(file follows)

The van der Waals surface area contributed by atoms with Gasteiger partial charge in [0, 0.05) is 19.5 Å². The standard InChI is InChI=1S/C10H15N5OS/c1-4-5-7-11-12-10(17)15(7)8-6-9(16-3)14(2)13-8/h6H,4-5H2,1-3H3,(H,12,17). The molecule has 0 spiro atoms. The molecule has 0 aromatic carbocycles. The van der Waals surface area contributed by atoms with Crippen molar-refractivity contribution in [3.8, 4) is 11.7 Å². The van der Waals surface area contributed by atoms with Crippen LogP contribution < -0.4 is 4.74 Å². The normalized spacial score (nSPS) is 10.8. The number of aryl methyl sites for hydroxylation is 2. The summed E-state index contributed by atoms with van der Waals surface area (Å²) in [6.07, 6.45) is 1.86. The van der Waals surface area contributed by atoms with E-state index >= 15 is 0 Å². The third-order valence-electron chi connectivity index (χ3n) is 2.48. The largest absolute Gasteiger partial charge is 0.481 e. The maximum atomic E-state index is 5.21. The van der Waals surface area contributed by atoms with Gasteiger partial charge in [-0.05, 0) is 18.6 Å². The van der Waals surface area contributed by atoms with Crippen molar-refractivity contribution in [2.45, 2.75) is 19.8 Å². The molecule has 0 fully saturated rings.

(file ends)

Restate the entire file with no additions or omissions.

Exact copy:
The van der Waals surface area contributed by atoms with Gasteiger partial charge in [0, 0.05) is 19.5 Å². The standard InChI is InChI=1S/C10H15N5OS/c1-4-5-7-11-12-10(17)15(7)8-6-9(16-3)14(2)13-8/h6H,4-5H2,1-3H3,(H,12,17). The molecule has 0 spiro atoms. The molecule has 0 aromatic carbocycles. The van der Waals surface area contributed by atoms with Crippen molar-refractivity contribution in [3.8, 4) is 11.7 Å². The van der Waals surface area contributed by atoms with Crippen LogP contribution < -0.4 is 4.74 Å². The normalized spacial score (nSPS) is 10.8. The number of aryl methyl sites for hydroxylation is 2. The summed E-state index contributed by atoms with van der Waals surface area (Å²) in [6.07, 6.45) is 1.86. The van der Waals surface area contributed by atoms with E-state index >= 15 is 0 Å². The third-order valence-electron chi connectivity index (χ3n) is 2.48. The largest absolute Gasteiger partial charge is 0.481 e. The maximum atomic E-state index is 5.21. The van der Waals surface area contributed by atoms with Gasteiger partial charge in [-0.05, 0) is 18.6 Å². The van der Waals surface area contributed by atoms with Crippen molar-refractivity contribution in [2.45, 2.75) is 19.8 Å². The molecule has 0 fully saturated rings.